The following is a summary of Teekay Tankers (TNK) September presentation. The information for this summary was taken from the video found here.
Steep decline in crude tanker rates in Q3; rates not seen for a couple years.
August-September would be the weakest part of the year because refiners reduce their purchasing of crude when they go into maintenance. There are other factors for the steep declines this year.
Fleet growth for Aframax tankers and above has been accelerating this year; deliveries in 2015 averaged about 1 million dead weight per month, this year that's doubled to about 2 million. Impact of that high order book starting to be felt in tanker rates.
Oil production increased by two to three percent in 2014-2015, this year supplies been very flat. Production declines mainly in the Atlantic Basin, North America, Latin America but especially in West Africa and Nigeria. Nigeria, as much as 800,000 barrels a day offline this summer, equivalent to 20 fewer Suexmax cargos per month. The reduction in Atlantic oil production doesn't just have an impact on volumes it also has an impact on the distance one of the big drivers of crude rates and crude tanker demand over the past three or four years has been this excess supply. In June/July the amount of Atlantic crude going to India and China was about one-and-a-half million barrels a day lower than it was in the first quarter
of the year.
Lower demand from refiners in the last couple months. Some is seasonal because of maintenance but some of it is structural in that global inventories of both crude and refined products are at high levels so there's less incentive for the refiners to run the refineries at very high throughput levels having an impact on the demand side.
Some things that helped the tanker market earlier in the year such as congestion at ports in China and unloading in Basra (Iraq) has cleared and that's freed up tonnage to be on the spot market competing for cargo; a negative for the mid-size tanker market.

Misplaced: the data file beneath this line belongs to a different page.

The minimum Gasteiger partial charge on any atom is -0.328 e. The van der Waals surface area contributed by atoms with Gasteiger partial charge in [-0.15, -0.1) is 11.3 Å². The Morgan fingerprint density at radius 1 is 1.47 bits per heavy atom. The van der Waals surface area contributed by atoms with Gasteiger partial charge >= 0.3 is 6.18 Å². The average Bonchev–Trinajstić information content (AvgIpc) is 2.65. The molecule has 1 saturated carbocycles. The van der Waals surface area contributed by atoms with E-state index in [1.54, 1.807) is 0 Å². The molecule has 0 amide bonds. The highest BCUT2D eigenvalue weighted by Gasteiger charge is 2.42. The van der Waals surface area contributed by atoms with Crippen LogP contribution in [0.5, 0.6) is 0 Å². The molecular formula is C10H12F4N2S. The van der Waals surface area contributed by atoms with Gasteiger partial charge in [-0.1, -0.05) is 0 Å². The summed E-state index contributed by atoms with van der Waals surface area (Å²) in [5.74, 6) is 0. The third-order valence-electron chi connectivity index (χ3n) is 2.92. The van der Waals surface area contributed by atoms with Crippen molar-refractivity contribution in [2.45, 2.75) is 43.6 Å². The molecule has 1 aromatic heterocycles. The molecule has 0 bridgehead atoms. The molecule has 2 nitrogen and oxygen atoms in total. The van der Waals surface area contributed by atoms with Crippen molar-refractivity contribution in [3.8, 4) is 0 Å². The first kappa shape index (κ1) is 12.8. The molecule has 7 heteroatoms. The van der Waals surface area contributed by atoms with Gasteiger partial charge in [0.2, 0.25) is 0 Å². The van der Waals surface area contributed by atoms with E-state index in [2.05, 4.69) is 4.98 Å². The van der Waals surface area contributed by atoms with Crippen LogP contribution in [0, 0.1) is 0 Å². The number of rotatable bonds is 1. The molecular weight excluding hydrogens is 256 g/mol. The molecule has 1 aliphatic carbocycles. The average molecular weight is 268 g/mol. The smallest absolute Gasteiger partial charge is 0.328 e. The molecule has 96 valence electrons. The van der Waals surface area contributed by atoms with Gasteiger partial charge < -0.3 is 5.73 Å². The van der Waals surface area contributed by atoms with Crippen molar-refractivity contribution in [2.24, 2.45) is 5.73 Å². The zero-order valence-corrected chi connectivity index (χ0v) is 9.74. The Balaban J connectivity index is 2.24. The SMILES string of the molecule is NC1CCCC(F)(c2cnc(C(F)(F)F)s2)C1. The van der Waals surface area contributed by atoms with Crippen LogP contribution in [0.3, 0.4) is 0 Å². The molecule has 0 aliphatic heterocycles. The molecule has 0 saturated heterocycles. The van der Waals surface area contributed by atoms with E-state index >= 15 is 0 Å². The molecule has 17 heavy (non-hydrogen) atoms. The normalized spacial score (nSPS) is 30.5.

Looking towards Q4 and the Winter Market, expect rates to recover, moving above ten thousand dollars a day and come back with normal seasonality as you get higher demand in the winter months as refiners start to increase throughput again. December and January are typically the strongest months.
There could be some upside from production increasing in Nigeria.
2017 the tanker market certainly faces a lot of challenges not least of which is another year of very high fleet gross in 2017, about five-and-a-half and six percent next year that could be even higher in sub segments. A lot of ships the market must absorb next year at a time when the oil markets could be a period of rebalancing with oil prices remaining relatively low. Don't expect oil production will grow much in 2017.
The encouraging thing for 2018 is very few orders have been placed in the last six to 12 months so the 2018 delivery schedule for tankers is going to be low and if the all markets have gone through a period of rebalancing in 2017, 2018 might get to the point where all prices have recovered sufficiently that it will kick-start some production again.
I believe the market views the stock as dead money resulting in an oversold stock. I calculate a fair value of about$3.60 and this based on little to no bottom line growth over the next few years. The dividend of $0.03 should be maintained going forward. If rates do normalize in 2018 the gains could be substantial not to mention a higher dividend payout although that time horizon is probably too long for many investors to take an interest since we could see sub $2 levels before things get better. There is no rush to buy the stock but could offer a substantial return should rates recover in 2018 … if they recover.
Disclosure: I am long the stock and could be longer since I am the writer of November 2.5 puts sold for $0.30 back in June. We'll see what is new in their October update but I don't expect any major changes in the short term.
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